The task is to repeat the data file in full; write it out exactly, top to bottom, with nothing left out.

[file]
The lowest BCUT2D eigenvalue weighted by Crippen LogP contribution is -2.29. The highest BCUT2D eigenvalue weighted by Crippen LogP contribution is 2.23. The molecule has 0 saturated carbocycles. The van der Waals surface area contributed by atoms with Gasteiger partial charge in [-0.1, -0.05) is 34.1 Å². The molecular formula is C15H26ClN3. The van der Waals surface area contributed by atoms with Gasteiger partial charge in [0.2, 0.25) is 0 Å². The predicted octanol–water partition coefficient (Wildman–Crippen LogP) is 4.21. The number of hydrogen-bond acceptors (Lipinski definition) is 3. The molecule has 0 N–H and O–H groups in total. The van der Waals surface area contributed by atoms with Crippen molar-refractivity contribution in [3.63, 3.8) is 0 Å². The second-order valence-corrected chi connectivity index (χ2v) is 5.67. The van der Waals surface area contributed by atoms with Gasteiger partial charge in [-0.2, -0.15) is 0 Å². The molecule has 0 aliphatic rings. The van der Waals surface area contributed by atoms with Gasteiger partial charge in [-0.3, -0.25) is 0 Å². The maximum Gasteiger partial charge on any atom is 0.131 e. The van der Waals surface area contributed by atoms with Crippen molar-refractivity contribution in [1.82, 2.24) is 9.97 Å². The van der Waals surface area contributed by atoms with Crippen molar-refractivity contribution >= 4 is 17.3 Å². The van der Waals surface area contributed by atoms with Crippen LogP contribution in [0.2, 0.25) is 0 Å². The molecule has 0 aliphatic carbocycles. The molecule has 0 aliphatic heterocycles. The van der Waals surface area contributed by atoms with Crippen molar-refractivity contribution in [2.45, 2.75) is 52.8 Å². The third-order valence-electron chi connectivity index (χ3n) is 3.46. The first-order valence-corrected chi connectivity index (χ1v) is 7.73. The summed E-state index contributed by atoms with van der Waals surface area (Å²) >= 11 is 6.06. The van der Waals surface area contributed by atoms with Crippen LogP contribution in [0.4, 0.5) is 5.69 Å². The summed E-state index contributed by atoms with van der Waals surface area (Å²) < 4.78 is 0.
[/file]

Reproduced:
The lowest BCUT2D eigenvalue weighted by Crippen LogP contribution is -2.29. The highest BCUT2D eigenvalue weighted by Crippen LogP contribution is 2.23. The molecule has 0 saturated carbocycles. The van der Waals surface area contributed by atoms with Gasteiger partial charge in [-0.1, -0.05) is 34.1 Å². The molecular formula is C15H26ClN3. The van der Waals surface area contributed by atoms with Gasteiger partial charge in [0.2, 0.25) is 0 Å². The predicted octanol–water partition coefficient (Wildman–Crippen LogP) is 4.21. The number of hydrogen-bond acceptors (Lipinski definition) is 3. The molecule has 0 N–H and O–H groups in total. The van der Waals surface area contributed by atoms with Crippen molar-refractivity contribution in [3.63, 3.8) is 0 Å². The second-order valence-corrected chi connectivity index (χ2v) is 5.67. The van der Waals surface area contributed by atoms with Gasteiger partial charge in [-0.2, -0.15) is 0 Å². The molecule has 0 aliphatic rings. The van der Waals surface area contributed by atoms with Gasteiger partial charge in [-0.3, -0.25) is 0 Å². The maximum Gasteiger partial charge on any atom is 0.131 e. The van der Waals surface area contributed by atoms with Crippen molar-refractivity contribution in [1.82, 2.24) is 9.97 Å². The van der Waals surface area contributed by atoms with Crippen molar-refractivity contribution >= 4 is 17.3 Å². The van der Waals surface area contributed by atoms with Crippen LogP contribution in [0.2, 0.25) is 0 Å². The molecule has 0 aliphatic carbocycles. The molecule has 0 aliphatic heterocycles. The van der Waals surface area contributed by atoms with Crippen molar-refractivity contribution in [2.45, 2.75) is 52.8 Å². The third-order valence-electron chi connectivity index (χ3n) is 3.46. The first-order valence-corrected chi connectivity index (χ1v) is 7.73. The summed E-state index contributed by atoms with van der Waals surface area (Å²) >= 11 is 6.06. The van der Waals surface area contributed by atoms with Crippen LogP contribution in [0.4, 0.5) is 5.69 Å². The summed E-state index contributed by atoms with van der Waals surface area (Å²) < 4.78 is 0.